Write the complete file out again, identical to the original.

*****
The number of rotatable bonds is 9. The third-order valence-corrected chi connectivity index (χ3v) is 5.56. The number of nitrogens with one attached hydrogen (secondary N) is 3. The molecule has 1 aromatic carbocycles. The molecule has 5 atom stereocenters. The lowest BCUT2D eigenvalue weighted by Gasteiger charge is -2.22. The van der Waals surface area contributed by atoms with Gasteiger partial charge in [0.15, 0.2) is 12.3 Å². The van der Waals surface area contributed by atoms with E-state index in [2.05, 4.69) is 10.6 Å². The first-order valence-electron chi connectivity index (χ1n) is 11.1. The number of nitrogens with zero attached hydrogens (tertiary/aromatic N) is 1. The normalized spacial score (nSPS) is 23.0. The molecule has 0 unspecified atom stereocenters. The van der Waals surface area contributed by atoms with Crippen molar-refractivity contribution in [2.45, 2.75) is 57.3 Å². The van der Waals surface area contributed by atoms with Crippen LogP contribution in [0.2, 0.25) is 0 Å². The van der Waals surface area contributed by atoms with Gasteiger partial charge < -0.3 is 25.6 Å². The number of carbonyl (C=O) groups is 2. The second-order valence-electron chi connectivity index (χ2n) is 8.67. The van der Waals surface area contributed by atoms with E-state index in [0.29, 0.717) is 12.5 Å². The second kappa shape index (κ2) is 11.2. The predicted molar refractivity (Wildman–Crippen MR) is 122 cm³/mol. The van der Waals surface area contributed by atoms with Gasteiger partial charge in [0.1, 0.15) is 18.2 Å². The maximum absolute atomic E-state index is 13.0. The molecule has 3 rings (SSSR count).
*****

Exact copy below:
The number of rotatable bonds is 9. The third-order valence-corrected chi connectivity index (χ3v) is 5.56. The number of nitrogens with one attached hydrogen (secondary N) is 3. The molecule has 1 aromatic carbocycles. The molecule has 5 atom stereocenters. The lowest BCUT2D eigenvalue weighted by Gasteiger charge is -2.22. The van der Waals surface area contributed by atoms with Gasteiger partial charge in [0.15, 0.2) is 12.3 Å². The van der Waals surface area contributed by atoms with E-state index in [2.05, 4.69) is 10.6 Å². The first-order valence-electron chi connectivity index (χ1n) is 11.1. The number of nitrogens with zero attached hydrogens (tertiary/aromatic N) is 1. The normalized spacial score (nSPS) is 23.0. The molecule has 0 unspecified atom stereocenters. The van der Waals surface area contributed by atoms with Crippen molar-refractivity contribution in [2.45, 2.75) is 57.3 Å². The van der Waals surface area contributed by atoms with Crippen LogP contribution in [0.2, 0.25) is 0 Å². The van der Waals surface area contributed by atoms with Gasteiger partial charge < -0.3 is 25.6 Å². The number of carbonyl (C=O) groups is 2. The second-order valence-electron chi connectivity index (χ2n) is 8.67. The van der Waals surface area contributed by atoms with E-state index in [0.29, 0.717) is 12.5 Å². The second kappa shape index (κ2) is 11.2. The predicted molar refractivity (Wildman–Crippen MR) is 122 cm³/mol. The van der Waals surface area contributed by atoms with Gasteiger partial charge in [0.1, 0.15) is 18.2 Å². The maximum absolute atomic E-state index is 13.0. The molecule has 3 rings (SSSR count).